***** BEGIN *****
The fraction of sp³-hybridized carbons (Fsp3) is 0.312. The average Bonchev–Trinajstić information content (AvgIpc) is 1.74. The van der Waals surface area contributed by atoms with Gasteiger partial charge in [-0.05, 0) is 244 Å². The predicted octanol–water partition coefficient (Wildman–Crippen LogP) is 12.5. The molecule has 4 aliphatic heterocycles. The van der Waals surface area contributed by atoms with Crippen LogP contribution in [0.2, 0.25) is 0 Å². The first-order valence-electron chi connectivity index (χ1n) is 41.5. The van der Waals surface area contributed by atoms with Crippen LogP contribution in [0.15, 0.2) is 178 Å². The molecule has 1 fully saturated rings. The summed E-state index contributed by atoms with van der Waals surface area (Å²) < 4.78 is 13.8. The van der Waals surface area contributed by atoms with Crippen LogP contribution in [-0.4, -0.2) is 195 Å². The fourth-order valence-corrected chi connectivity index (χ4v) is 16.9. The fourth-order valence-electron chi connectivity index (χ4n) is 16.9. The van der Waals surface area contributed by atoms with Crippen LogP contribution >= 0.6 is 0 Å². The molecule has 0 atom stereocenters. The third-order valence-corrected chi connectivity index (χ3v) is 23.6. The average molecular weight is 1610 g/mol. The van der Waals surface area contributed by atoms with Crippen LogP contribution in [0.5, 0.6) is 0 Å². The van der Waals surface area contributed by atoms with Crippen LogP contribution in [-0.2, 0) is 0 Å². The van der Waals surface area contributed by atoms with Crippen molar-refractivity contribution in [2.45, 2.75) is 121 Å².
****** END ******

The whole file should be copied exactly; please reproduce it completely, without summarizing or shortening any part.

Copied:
The fraction of sp³-hybridized carbons (Fsp3) is 0.312. The average Bonchev–Trinajstić information content (AvgIpc) is 1.74. The van der Waals surface area contributed by atoms with Gasteiger partial charge in [-0.05, 0) is 244 Å². The predicted octanol–water partition coefficient (Wildman–Crippen LogP) is 12.5. The molecule has 4 aliphatic heterocycles. The van der Waals surface area contributed by atoms with Crippen LogP contribution in [0.2, 0.25) is 0 Å². The first-order valence-electron chi connectivity index (χ1n) is 41.5. The van der Waals surface area contributed by atoms with Crippen LogP contribution in [0.15, 0.2) is 178 Å². The molecule has 1 fully saturated rings. The summed E-state index contributed by atoms with van der Waals surface area (Å²) < 4.78 is 13.8. The van der Waals surface area contributed by atoms with Crippen LogP contribution in [-0.4, -0.2) is 195 Å². The fourth-order valence-corrected chi connectivity index (χ4v) is 16.9. The fourth-order valence-electron chi connectivity index (χ4n) is 16.9. The van der Waals surface area contributed by atoms with Crippen LogP contribution >= 0.6 is 0 Å². The molecule has 0 atom stereocenters. The third-order valence-corrected chi connectivity index (χ3v) is 23.6. The average molecular weight is 1610 g/mol. The van der Waals surface area contributed by atoms with Crippen LogP contribution in [0.5, 0.6) is 0 Å². The van der Waals surface area contributed by atoms with Crippen LogP contribution in [-0.2, 0) is 0 Å². The van der Waals surface area contributed by atoms with Crippen molar-refractivity contribution in [2.45, 2.75) is 121 Å².